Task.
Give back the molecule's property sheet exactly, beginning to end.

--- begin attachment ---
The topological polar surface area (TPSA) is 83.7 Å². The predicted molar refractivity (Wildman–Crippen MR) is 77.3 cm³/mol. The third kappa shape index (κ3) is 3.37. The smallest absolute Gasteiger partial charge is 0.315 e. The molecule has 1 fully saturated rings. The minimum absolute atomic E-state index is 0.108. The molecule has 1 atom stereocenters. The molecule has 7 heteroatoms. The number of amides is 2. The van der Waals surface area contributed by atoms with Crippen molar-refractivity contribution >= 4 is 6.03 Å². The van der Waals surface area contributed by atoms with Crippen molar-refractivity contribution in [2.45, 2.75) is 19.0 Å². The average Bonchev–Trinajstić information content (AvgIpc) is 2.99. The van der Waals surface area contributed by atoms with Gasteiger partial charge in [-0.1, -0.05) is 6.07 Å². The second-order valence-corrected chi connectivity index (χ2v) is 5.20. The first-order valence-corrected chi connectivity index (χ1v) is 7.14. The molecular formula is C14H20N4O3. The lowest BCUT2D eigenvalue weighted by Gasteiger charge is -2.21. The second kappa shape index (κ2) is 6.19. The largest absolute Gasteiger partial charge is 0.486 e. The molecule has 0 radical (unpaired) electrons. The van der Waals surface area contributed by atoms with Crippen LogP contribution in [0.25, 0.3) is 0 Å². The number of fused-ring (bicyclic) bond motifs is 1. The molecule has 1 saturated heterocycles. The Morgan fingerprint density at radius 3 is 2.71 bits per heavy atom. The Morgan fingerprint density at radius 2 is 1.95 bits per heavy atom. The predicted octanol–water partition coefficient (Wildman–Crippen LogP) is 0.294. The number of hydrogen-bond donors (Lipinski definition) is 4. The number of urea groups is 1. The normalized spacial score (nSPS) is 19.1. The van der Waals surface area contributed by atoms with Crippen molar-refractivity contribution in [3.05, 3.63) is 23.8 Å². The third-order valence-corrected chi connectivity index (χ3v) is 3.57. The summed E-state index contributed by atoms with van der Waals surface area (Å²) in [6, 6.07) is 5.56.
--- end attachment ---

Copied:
The topological polar surface area (TPSA) is 83.7 Å². The predicted molar refractivity (Wildman–Crippen MR) is 77.3 cm³/mol. The third kappa shape index (κ3) is 3.37. The smallest absolute Gasteiger partial charge is 0.315 e. The molecule has 1 fully saturated rings. The minimum absolute atomic E-state index is 0.108. The molecule has 1 atom stereocenters. The molecule has 7 heteroatoms. The number of amides is 2. The van der Waals surface area contributed by atoms with Crippen molar-refractivity contribution >= 4 is 6.03 Å². The van der Waals surface area contributed by atoms with Crippen molar-refractivity contribution in [2.45, 2.75) is 19.0 Å². The average Bonchev–Trinajstić information content (AvgIpc) is 2.99. The van der Waals surface area contributed by atoms with Gasteiger partial charge in [-0.1, -0.05) is 6.07 Å². The second-order valence-corrected chi connectivity index (χ2v) is 5.20. The first-order valence-corrected chi connectivity index (χ1v) is 7.14. The molecular formula is C14H20N4O3. The lowest BCUT2D eigenvalue weighted by Gasteiger charge is -2.21. The second kappa shape index (κ2) is 6.19. The largest absolute Gasteiger partial charge is 0.486 e. The molecule has 0 radical (unpaired) electrons. The van der Waals surface area contributed by atoms with Crippen LogP contribution in [0.25, 0.3) is 0 Å². The number of fused-ring (bicyclic) bond motifs is 1. The molecule has 1 saturated heterocycles. The Morgan fingerprint density at radius 3 is 2.71 bits per heavy atom. The Morgan fingerprint density at radius 2 is 1.95 bits per heavy atom. The predicted octanol–water partition coefficient (Wildman–Crippen LogP) is 0.294. The number of hydrogen-bond donors (Lipinski definition) is 4. The number of urea groups is 1. The normalized spacial score (nSPS) is 19.1. The van der Waals surface area contributed by atoms with Crippen molar-refractivity contribution in [3.05, 3.63) is 23.8 Å². The third-order valence-corrected chi connectivity index (χ3v) is 3.57. The summed E-state index contributed by atoms with van der Waals surface area (Å²) in [6, 6.07) is 5.56.